Airtel aims at cutting operation costs in tower divestment.

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  • 7 years ago
  • Posted: September 10, 2014 at 9:53 am

Bharti Airtel has announced divestment of over 3500 telecoms towers from Airtel to Eaton Towers, an independent telecom tower company in Africa with a diversified geographical tower portfolio in which the telecommunications company will lease back the towers under a 10-year pact.

The lease expected to take place across 6 countries across its African operations will expand Eaton’s coverage in the continent to 7 countries with over 5000 towers. Though not revealed by the parties, the sale is approximated to range between $600 million to $800 million.

Airtel’s divestment is expected to allow focus on its core business and customers to enable it deleverage through debt reduction and significantly reduce its on-going capital expenditure on passive infrastructure.

The acquisition is also a major step for Eaton towards the scale needed to provide shared telecoms infrastructure solutions with its customers benefiting from lower operating costs, expanded network coverage and capacity and improved quality of service. This will also affirm the company’s portfolio across Africa.

Manoj Kohli, Chairman, Bharti Airtel International Netherlands BV (BAIN), said, “We are delighted to announce this agreement, which represents the next phase of Airtel’s growth journey in Africa. We are the pioneers and strong proponents of telecoms infrastructure sharing, which results in industry-wide cost efficiency. The agreement with Eaton Towers is an extension of this philosophy and will lead to far superior utilization of passive infrastructure and help drive the proliferation of affordable mobile services across Africa.”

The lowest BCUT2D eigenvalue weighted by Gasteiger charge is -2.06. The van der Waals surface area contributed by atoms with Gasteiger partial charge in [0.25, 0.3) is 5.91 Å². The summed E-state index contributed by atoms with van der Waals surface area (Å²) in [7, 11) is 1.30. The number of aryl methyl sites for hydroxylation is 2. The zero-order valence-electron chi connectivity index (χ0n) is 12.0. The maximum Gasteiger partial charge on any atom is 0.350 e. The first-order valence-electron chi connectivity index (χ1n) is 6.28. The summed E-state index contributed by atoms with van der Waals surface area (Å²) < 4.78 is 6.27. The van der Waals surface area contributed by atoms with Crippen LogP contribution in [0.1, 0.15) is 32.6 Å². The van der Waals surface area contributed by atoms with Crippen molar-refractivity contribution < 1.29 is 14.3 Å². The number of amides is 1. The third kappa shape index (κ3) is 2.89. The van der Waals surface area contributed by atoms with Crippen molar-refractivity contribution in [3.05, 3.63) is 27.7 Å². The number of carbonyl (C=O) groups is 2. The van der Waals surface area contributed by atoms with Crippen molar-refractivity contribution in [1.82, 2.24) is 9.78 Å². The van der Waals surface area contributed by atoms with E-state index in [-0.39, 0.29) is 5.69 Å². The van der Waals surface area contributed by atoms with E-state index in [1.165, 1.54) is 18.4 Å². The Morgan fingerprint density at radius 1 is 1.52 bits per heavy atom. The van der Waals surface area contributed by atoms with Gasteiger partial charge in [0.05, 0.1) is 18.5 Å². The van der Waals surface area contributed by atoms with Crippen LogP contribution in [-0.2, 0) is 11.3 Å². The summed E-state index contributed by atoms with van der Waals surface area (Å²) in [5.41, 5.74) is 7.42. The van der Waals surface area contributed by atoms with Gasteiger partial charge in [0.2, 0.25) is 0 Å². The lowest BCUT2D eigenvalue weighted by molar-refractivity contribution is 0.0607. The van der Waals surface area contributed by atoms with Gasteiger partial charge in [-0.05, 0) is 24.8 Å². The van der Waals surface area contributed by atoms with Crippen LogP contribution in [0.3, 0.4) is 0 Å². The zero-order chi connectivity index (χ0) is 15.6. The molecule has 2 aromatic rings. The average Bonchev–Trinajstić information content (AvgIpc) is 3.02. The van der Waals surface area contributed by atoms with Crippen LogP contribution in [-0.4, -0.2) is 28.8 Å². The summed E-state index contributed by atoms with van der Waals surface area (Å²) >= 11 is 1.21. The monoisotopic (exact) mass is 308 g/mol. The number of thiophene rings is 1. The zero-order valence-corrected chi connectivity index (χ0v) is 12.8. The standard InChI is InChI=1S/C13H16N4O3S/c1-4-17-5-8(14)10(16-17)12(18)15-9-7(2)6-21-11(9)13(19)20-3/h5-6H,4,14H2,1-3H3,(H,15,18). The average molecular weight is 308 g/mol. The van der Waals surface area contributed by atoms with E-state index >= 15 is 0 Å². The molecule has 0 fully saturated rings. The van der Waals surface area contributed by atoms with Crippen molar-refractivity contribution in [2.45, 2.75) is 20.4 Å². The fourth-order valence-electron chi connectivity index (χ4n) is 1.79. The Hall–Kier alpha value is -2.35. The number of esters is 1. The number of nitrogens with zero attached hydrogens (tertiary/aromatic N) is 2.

The deal comes after the sale of 3,100 towers in four African countries to Helios Towers Africa. Airtel is selling most of its more than 15,000 mobile phone towers to cut costs in 17 operational countries that have in the past recorded under performance. The aim for the move by the telco is basically cut on cost in African establishments where insecurity and electricity shortages are on the rise.

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The agreements are subject to statutory and regulatory approvals in the respective countries.



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